The Rubber Manufacturers Association recommends that tires found to be underinflated by 20 percent or more should be immediately removed from service, dismounted and inspected for damage.
Maintenance and repair
If you and your tire dealer track the lifecycle costs of your tires with a computerized tire management program such as Bridgestone Firestone’s TreadStat, you can pull reports on each tire’s usage, maintenance and repair history. Some software will forecast future use and estimate retread times. Encourage your operators to also record any other observations they have into the tire program. Have them check for irregular tread wear and previous repairs. The data they store will be useful for future repairs and retreading.
Inflation gauges should be recalibrated daily. Standardize specific inflation pressures for your fleet. A consistent baseline pressure reading makes it easier to spot an inflation problem. Set tire pressures cold – the air in the tire should be the same as the outdoor air temperature. Before measuring and adjusting tire inflation pressures allow tires to cool 3 to 4 hours, and drive the vehicle less than one mile. Set tire pressure for the loaded condition.
Bandag says correct repairs will preserve a good casing and recommends repairs be done by a technician certified by the Tire Industry Association. The Tire Retread and Repair Information Bureau (TRIB) adds tire repairs must be made with the tire dismounted from the wheel so that repairs are made on the inside of the tire. Repairs made on-the-wheel don’t check rim or wheel damage, both prime locations for a failure.
The RMA advises a tire’s injury should be filled with a rubber stem or suitable alternative and vulcanized to the inside of the tire. Rubber stems contain special bonding gum that reacts to the vulcanizing cement to create a molecular bond with the tire. Michelin says to avoid lifting tires through the center with a crane hook or other devices, because this can damage the critical bead area. Instead, lift the tire under the tread by using flat straps. Flat straps are recommended over steel slings or chains because they will not cause cuts or abrasions.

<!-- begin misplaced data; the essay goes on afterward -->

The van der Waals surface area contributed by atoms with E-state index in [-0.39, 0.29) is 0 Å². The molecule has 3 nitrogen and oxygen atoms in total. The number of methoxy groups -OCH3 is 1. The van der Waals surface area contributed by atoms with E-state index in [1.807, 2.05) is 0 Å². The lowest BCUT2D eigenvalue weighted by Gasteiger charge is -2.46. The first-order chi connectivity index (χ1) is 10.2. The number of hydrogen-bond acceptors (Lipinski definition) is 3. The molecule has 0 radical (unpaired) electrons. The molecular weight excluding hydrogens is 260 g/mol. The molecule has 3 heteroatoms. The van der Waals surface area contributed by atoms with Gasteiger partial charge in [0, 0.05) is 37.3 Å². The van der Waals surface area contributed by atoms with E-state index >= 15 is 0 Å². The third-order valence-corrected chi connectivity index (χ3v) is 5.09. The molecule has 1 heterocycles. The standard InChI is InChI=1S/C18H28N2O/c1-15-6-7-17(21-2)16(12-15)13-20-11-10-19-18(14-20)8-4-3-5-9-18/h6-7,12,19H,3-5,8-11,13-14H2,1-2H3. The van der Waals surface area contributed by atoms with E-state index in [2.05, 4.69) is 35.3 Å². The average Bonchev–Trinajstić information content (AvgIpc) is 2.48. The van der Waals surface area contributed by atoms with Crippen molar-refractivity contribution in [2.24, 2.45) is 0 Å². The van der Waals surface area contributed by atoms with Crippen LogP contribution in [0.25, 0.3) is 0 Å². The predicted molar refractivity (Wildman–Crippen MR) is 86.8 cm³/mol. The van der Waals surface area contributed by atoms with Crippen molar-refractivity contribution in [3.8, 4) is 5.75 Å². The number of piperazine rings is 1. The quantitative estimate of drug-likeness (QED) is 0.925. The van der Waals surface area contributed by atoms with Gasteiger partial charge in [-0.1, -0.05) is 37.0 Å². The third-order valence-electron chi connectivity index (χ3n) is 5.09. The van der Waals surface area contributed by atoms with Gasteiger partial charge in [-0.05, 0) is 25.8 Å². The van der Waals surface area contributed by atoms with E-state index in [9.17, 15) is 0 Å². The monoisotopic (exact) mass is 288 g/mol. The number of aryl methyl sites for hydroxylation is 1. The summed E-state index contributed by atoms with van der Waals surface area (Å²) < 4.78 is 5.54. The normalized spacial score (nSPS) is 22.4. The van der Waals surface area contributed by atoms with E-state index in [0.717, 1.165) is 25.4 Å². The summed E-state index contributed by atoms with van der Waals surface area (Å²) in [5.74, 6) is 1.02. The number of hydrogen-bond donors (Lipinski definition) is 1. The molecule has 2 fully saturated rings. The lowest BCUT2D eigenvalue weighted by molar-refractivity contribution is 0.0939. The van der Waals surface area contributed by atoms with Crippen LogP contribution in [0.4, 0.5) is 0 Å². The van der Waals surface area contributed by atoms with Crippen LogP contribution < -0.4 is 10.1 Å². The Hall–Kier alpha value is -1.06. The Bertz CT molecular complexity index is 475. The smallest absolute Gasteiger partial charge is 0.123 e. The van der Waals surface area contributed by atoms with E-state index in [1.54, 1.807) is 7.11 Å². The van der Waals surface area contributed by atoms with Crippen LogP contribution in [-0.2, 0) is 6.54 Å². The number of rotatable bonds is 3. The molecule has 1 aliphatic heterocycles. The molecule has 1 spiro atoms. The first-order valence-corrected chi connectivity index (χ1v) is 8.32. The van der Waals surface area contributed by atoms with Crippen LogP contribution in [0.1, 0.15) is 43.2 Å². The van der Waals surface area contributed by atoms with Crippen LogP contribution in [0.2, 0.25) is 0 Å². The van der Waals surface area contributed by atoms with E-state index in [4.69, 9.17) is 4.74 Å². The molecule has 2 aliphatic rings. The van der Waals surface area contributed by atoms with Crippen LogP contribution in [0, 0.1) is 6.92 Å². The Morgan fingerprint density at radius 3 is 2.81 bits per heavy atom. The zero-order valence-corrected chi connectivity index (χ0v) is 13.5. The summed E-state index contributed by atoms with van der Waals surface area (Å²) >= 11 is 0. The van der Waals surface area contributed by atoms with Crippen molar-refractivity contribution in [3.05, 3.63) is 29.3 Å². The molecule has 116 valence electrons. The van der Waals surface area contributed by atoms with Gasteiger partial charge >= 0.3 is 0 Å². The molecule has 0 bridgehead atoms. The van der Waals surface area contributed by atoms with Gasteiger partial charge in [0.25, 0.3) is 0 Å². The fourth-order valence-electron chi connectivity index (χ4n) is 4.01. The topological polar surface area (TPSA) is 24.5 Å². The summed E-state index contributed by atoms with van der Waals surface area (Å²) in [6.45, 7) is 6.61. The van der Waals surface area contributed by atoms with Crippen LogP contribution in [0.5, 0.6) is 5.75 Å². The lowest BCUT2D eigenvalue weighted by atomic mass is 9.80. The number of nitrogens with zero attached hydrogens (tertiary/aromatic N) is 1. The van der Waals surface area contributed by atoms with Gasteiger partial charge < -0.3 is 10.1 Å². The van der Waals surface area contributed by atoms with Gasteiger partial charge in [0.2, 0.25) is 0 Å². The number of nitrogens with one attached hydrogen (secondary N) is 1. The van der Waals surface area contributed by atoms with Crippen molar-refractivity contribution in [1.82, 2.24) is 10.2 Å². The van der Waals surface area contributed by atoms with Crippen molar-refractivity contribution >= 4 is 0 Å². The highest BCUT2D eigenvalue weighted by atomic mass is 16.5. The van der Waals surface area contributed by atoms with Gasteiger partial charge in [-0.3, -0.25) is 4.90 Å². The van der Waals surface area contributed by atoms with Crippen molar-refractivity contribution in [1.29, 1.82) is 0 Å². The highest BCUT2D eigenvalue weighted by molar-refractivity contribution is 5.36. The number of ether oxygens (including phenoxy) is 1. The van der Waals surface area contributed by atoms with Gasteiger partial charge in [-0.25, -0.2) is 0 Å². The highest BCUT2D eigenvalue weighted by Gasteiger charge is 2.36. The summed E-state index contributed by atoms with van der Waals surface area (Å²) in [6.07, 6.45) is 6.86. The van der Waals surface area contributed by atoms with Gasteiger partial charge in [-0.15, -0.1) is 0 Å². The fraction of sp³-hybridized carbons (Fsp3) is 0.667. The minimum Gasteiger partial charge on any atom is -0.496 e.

How much rubber does a retread need?
When you pull a tire to be retreaded will vary depending on its repair history and where the tire has been used. Berra says tires that run on rough haul roads need to have about 25 percent of their rubber to make them retreadable. Tires that run on smooth roads can be pulled when they have 10 to 15 percent of their rubber left. Vehicles such as dump trucks that run on public roads have different requirements and DOT regulations, so it is important to work with your tire dealer to evaluate when those tires should be pulled.
Tire manufacturers recognize their customers need to lower their cost per hour of operation while still running reliable tires in heavy terrain conditions. Mike Poirier, North American sales manager for Bridgestone Bandag Tire Solutions, says the cost of retreading can save up to 50 percent of the cost of a new tire. In field tests of BBTS Continuum C1073 retread tire, designed for rigid dump trucks and haul applications, the retread tire gets 82 percent of the hours a new tire provides at 60 percent of the cost. The Continuum C1072, designed for loaders, dozers and graders, emulates the Bridgestone VMT tire and matches new tire tread depth, allowing contractors to mate retreads and new tires of similar designs.
Designs such as the new Bridgestone M775 on/off-highway radial tire’s stone rejector platforms and all-steel casings lengthen a tire’s service life by resisting cuts and punctures, improving its retreadability.
Firestone’s FD835 on/off-highway tires are an example of heavy, 1-inch-deep treads with split-belt construction that helps the casing resist cuts and punctures by enveloping debris, reducing belt damage and increasing treadability.
Goodyear Tire and Rubber
Tire Retread Information Bureau
OTR Wheel Engineering
Community Tire Retreading
Rubber Manufacturers Association
Tire Industry Association
To download a PDF of Bandag’s retread process, click on www.bandag.com/TireProducts/RetreadProcess.aspx.